for garden interest at the moment
But long gone
is the great outpouring of high summer flower
So what is left in the way of flower?
Salvias: greggii, guaranitica, involucrata Mrs Pope and microphylla. Some dwarf Asters, tricyrtis, sedums and lots of miscanthus. Some hardy geraniums such as Anne Folkard and Rozanne. A smattering of flowers over all sorts of things -some hebes surprisingly – just what does Hebe ‘Midsummer Beauty’ think it is doing? And of course the winter stalwarts such as viburnums have begun to do their stuff. And the ‘graceful death’ of Hydrangea macrophylla glows away in the background behind it all.
So quite a lot really!
Yes and that’s just without really looking .
But what do we have that’s a real star?
Wasn’t it Napoleon in Animal farm who said ‘All animals are equal but some are more equal than others’. Its definitely true of plants. In theory they are all tools, but then you get one with class and you know it!
Friday’s touch of class was straight out of Mexico: Amicia zygomeris
Its six feet of the most unusual perennial you are likely to see. Its butterfly wing – shaped leaflets are set in pairs with large plummy stipules at the base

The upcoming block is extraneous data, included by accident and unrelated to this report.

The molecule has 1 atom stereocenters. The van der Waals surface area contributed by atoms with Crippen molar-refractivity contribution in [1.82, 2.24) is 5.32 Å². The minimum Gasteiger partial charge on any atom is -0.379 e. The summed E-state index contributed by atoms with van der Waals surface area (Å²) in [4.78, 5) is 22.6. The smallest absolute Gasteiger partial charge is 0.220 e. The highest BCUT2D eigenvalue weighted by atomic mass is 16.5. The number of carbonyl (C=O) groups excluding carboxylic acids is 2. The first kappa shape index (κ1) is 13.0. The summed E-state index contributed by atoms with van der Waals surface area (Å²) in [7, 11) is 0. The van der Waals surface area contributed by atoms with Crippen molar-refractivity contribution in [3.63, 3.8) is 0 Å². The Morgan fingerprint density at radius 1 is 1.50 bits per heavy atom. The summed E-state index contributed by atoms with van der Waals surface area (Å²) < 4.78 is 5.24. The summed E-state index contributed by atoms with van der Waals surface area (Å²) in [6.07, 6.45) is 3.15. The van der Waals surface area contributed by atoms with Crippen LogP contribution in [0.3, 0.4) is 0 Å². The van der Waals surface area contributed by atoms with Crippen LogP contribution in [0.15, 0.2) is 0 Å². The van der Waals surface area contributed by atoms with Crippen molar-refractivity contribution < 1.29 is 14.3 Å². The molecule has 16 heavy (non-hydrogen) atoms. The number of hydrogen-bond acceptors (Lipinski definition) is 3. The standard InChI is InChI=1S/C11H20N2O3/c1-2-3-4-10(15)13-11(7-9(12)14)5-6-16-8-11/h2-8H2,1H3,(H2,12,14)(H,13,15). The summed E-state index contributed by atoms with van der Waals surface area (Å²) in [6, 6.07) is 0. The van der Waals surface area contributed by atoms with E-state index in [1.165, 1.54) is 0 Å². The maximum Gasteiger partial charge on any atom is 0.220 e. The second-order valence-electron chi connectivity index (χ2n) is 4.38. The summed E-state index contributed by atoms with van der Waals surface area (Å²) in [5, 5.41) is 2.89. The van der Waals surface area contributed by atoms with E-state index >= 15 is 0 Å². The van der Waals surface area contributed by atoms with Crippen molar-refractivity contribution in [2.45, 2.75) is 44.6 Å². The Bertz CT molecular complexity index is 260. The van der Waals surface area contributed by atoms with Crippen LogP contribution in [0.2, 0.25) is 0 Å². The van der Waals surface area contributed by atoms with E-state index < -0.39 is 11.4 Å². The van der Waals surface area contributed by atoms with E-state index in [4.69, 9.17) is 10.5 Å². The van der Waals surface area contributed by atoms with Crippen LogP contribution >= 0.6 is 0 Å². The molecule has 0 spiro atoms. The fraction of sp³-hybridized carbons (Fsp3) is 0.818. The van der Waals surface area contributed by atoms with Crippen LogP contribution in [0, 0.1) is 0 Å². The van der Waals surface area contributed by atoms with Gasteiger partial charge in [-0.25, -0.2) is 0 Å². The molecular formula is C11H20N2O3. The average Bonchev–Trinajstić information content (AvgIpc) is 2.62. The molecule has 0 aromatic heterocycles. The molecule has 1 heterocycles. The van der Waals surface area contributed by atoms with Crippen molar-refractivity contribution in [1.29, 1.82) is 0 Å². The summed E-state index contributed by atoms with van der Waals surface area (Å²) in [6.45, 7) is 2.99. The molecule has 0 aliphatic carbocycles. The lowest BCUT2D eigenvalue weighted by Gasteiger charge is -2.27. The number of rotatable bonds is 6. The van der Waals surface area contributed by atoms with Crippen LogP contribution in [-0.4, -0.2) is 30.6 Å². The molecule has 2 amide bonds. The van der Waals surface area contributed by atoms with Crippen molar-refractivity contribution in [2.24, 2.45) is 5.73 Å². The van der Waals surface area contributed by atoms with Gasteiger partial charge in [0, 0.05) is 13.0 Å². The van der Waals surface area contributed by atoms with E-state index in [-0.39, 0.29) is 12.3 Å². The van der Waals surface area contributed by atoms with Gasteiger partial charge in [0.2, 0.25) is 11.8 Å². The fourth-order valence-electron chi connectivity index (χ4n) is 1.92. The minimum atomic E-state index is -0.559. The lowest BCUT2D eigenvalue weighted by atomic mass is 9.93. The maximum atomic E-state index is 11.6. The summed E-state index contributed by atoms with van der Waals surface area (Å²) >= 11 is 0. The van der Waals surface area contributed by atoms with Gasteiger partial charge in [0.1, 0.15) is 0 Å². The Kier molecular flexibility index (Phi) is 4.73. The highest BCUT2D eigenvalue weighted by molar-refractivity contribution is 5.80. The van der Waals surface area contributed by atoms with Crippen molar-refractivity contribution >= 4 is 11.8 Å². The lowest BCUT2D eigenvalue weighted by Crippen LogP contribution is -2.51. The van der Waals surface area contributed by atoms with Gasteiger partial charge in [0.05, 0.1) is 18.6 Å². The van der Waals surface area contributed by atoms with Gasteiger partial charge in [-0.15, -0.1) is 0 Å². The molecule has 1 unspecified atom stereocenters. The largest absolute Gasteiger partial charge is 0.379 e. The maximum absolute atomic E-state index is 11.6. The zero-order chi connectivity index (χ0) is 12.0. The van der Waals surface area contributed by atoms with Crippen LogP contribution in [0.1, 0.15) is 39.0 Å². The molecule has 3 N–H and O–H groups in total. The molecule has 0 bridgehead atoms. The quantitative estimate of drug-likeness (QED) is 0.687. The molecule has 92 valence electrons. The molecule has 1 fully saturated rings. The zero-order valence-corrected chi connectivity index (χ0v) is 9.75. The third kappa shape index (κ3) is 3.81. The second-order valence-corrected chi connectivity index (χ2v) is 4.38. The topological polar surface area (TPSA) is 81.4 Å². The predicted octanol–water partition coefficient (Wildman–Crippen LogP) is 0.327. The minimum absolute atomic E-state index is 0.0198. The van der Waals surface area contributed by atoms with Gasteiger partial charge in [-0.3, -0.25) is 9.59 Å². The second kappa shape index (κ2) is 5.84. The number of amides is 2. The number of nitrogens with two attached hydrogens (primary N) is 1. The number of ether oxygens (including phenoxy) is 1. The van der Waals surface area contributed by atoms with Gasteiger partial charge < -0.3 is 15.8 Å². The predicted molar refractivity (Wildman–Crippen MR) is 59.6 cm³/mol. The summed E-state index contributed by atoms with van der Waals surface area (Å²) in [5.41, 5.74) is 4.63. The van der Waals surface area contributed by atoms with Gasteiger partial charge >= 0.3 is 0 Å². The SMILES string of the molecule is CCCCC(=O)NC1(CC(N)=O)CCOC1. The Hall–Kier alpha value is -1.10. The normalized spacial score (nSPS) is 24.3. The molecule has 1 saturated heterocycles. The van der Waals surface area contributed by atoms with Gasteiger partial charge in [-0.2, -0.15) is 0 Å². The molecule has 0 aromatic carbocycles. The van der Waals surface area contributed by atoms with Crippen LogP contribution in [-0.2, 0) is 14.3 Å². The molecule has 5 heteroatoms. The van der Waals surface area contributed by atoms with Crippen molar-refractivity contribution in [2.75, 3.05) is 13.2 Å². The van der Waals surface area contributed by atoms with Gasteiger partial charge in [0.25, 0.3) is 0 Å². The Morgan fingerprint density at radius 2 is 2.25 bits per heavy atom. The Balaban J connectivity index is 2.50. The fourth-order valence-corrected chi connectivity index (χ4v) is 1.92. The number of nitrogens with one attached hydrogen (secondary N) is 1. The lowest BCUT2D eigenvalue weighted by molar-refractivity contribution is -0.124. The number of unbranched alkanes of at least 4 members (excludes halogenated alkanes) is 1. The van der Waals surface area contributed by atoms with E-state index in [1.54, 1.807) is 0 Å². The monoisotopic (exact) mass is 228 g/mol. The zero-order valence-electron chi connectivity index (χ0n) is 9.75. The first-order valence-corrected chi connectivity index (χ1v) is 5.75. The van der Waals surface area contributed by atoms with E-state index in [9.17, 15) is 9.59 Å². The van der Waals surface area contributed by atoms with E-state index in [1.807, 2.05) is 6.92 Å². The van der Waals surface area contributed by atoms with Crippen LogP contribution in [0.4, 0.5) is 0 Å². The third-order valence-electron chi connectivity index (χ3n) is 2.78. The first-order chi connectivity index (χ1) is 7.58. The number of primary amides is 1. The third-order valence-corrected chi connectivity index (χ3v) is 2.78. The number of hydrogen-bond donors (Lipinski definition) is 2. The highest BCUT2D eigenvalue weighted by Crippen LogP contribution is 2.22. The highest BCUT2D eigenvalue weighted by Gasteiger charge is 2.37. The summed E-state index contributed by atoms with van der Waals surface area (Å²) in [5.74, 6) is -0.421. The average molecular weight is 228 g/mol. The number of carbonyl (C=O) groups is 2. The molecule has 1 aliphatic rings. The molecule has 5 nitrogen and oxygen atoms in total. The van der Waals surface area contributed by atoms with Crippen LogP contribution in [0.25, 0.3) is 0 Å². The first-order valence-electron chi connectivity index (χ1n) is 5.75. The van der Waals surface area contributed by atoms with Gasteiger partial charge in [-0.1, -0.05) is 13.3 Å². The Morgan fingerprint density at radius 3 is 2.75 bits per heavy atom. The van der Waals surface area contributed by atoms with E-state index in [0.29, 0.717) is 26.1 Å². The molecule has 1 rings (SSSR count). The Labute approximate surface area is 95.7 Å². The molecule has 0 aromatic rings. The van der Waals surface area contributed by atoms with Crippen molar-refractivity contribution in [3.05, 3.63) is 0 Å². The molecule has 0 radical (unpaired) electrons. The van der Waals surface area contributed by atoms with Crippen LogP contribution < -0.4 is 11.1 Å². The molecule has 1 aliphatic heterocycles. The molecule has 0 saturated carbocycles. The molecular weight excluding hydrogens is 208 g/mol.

And now when the show is almost over this star sings out with large yellow pea-flowers.
I am sure my pics don’t do it justice.
And in any case now I am going to put you off.
Even here in South west UK – practically the banana belt - this is a warm wall diva with all the aura of cheating climates. Full sun, shelter, south facing, well drained soil – your best spot in short – and even then it’s a pile of grainy, free draining mulch, partly rotted bark chips and silver sand across its crown ahead of the winter. It will be due this benediction anyday sometime soon. I was ill last autumn and never got to do this – it just got through, but I am not risking it this time. We are on our third duff winter with ascending severity.
I might even fleece it too which is almost unknown. I did all that stuff years ago and really had said good bye to serious frost protection.
And after all why would I care so much?
Well, as Christopher Lloyd says ‘It is a plant that vistors notice without having it pointed out’. It provides ‘summer luxuriance’. I would actually go a whole lot further and say ‘exoticism’!
Nothing is quite like it. It has presence.
Lloyd talks of taking it in for the winter, potting it and doing cuttings. I would not be doing the lifting here, but now that he says it, I do remember doing the ‘belt and braces’ cuttings and then selling off the arising plants because the parent did overwinter.
The propagules sold on sight at about 6 inches high.
Its that sexy!
Category: The Planty Stuff